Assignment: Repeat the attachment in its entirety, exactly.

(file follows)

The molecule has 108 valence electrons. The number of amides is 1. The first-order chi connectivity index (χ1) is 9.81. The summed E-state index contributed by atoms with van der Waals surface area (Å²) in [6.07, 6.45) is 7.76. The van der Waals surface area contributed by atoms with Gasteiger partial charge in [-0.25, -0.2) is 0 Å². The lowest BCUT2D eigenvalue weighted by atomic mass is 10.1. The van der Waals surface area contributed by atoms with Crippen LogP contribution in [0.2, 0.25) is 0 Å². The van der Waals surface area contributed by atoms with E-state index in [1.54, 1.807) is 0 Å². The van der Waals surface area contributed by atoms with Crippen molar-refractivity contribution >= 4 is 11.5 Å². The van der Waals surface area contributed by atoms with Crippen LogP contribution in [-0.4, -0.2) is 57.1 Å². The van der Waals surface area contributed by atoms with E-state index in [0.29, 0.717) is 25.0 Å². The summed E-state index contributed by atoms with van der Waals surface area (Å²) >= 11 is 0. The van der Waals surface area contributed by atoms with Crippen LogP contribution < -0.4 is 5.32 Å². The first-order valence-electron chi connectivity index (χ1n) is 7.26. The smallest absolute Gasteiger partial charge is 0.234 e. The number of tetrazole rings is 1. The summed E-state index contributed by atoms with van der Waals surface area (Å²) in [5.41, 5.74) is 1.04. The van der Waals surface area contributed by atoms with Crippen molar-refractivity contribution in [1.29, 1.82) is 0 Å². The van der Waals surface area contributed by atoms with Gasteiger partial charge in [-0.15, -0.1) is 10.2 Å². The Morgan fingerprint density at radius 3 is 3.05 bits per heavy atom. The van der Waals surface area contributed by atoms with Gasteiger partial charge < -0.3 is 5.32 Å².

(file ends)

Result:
The molecule has 108 valence electrons. The number of amides is 1. The first-order chi connectivity index (χ1) is 9.81. The summed E-state index contributed by atoms with van der Waals surface area (Å²) in [6.07, 6.45) is 7.76. The van der Waals surface area contributed by atoms with Gasteiger partial charge in [-0.25, -0.2) is 0 Å². The lowest BCUT2D eigenvalue weighted by atomic mass is 10.1. The van der Waals surface area contributed by atoms with Crippen LogP contribution in [0.2, 0.25) is 0 Å². The van der Waals surface area contributed by atoms with E-state index in [1.54, 1.807) is 0 Å². The van der Waals surface area contributed by atoms with Crippen molar-refractivity contribution >= 4 is 11.5 Å². The van der Waals surface area contributed by atoms with Crippen LogP contribution in [-0.4, -0.2) is 57.1 Å². The van der Waals surface area contributed by atoms with E-state index in [0.29, 0.717) is 25.0 Å². The summed E-state index contributed by atoms with van der Waals surface area (Å²) >= 11 is 0. The van der Waals surface area contributed by atoms with Crippen LogP contribution < -0.4 is 5.32 Å². The first-order valence-electron chi connectivity index (χ1n) is 7.26. The smallest absolute Gasteiger partial charge is 0.234 e. The number of tetrazole rings is 1. The summed E-state index contributed by atoms with van der Waals surface area (Å²) in [5.41, 5.74) is 1.04. The van der Waals surface area contributed by atoms with Crippen molar-refractivity contribution in [1.29, 1.82) is 0 Å². The van der Waals surface area contributed by atoms with Gasteiger partial charge in [-0.15, -0.1) is 10.2 Å². The Morgan fingerprint density at radius 3 is 3.05 bits per heavy atom. The van der Waals surface area contributed by atoms with Gasteiger partial charge < -0.3 is 5.32 Å².